Introduction to Computers: Basic Anatomy
When breaking down the components of a computer, they are oftentimes likened to the parts of the body. The processing unit may be compared to the brain, with the access memory and hard drive are equated to short and long term memory, while the motherboard is sometimes considered the central nervous system of a computer. All these parts hidden beneath the casing work much like organs, performing essential functions that allow a computer to perform tasks.
Central Processing Unit (CPU)
The central processing unit is an essential part of the computer. It controls and executes operations, interpreting input provided by the user and directing the output to complete a requested task. While it is generally a physical component of the computer, cloud computing can subdivide CPU operation into virtual central processing units (vCPU).
CPU’s are distinguished by their computing speed, which is referred to as a clock rate. Depending on the speed, this is measured in hertz (Hz) or gigahertz (GHz) per second. Tasks like watching high-definition movies, simultaneous online gaming and streaming, manipulating graphics or other large programs generally require processors with higher speeds.
Random Access Memory (RAM)
Random access memory is just like it sounds: a computer’s memory. More specifically, it stores the data and machine code currently being used. This allows the information to be read or written quickly regardless of where the physical location of the data is inside the complete memory.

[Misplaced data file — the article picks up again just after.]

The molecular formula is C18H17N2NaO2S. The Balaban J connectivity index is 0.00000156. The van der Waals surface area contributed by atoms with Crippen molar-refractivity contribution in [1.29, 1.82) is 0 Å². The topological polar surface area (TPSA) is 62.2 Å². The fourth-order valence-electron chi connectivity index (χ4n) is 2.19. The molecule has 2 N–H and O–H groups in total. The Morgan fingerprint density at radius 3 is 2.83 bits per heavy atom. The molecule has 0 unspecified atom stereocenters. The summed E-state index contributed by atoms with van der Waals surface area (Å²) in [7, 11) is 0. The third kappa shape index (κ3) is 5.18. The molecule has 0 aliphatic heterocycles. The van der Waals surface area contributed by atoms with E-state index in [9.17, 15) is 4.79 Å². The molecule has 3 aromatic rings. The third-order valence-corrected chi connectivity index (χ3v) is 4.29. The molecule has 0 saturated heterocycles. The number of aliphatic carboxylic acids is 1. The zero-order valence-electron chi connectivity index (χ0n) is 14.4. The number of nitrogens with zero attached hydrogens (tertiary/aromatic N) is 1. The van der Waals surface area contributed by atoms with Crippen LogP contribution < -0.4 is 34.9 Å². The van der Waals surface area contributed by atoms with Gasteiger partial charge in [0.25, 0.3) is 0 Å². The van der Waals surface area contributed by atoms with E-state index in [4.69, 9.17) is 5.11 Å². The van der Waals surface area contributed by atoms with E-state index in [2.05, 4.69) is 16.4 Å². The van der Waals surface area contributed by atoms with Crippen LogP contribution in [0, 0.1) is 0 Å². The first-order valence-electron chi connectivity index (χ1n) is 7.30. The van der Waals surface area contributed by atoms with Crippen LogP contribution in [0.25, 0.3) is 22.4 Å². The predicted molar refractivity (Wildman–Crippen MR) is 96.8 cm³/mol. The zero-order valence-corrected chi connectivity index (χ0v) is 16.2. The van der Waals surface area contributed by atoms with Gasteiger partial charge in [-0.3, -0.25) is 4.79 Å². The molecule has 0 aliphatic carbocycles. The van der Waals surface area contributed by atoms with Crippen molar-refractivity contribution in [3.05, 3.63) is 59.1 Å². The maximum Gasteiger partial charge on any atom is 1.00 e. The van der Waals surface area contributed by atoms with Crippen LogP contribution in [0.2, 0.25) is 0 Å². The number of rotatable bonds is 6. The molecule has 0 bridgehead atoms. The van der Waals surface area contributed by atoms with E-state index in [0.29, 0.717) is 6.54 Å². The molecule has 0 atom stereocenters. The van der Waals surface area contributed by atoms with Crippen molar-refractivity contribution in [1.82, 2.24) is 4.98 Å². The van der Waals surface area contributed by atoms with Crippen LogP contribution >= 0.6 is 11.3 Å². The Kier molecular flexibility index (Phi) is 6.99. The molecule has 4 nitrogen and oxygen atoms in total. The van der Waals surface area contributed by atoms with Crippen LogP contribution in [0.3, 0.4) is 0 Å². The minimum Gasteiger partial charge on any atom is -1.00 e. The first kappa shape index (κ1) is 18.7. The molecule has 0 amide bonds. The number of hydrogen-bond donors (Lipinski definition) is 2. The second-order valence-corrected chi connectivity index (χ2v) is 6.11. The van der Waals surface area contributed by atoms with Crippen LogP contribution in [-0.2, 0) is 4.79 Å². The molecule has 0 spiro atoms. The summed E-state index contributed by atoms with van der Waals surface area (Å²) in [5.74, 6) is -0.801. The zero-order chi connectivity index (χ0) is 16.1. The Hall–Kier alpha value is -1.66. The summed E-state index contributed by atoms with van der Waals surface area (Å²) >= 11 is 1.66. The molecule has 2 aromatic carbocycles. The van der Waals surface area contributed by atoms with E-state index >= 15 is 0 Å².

The more RAM a computer has, the better it can manage several programs at once. It isn’t difficult to add more memory after an initial build, but investing in more RAM is considered just as vital, if not more, than a good processor. A good starting point is at least 512 megabytes.
While RAM could be regarded as short term memory, a hard drive is long term storage. It is a high-capacity, self-contained storage device with the ability to both store and recall data. It includes one or more hard disk inside a sealed unit, each of which can hold up to 12 terabytes of information.
All data created on the computer – from work files to installed programs – are stored on the hard drive. IBM compatible computers often labeled alphabetically, starting at “C:”, with A and B reserved for removable media. Hard drives can also be external as well and are often used for backing up computer data or storing exceptionally large files.
The motherboard is the main printed circuit board in a computer. It holds and allows communication between essential electrical components of a system, such as the CPU and the memory, and provides input connectors. Without it, nothing else would work.
Selection of a motherboard depends mostly on size restrictions and the types of components that will be included. It is suggested that at least two USB ports be included, but more may be required depending on which attachments will be used internally and externally and how they connect.
Video, Graphics & Sound Cards
Most motherboards come with a integrated processors for these functions. If higher performance is required for graphics or audio, like for running games or multimedia programs, a dedicated processing unit comes highly recommended. They can also be upgraded over time fairly easily, with laptops being the exception, by plugging into the motherboard.
Keyboard & Monitor
A keyboard and monitor are required for inputting commands and receiving output. There is a large variety of monitors available, but the specs required are determined along the same lines as the graphics card. If large programs with high graphics are frequently used, a monitor to compliment that will make the dedicated processor worth the investment. Keyboards offer less of a variety, though there are some styles that provide specialized tools or additional buttons for various uses.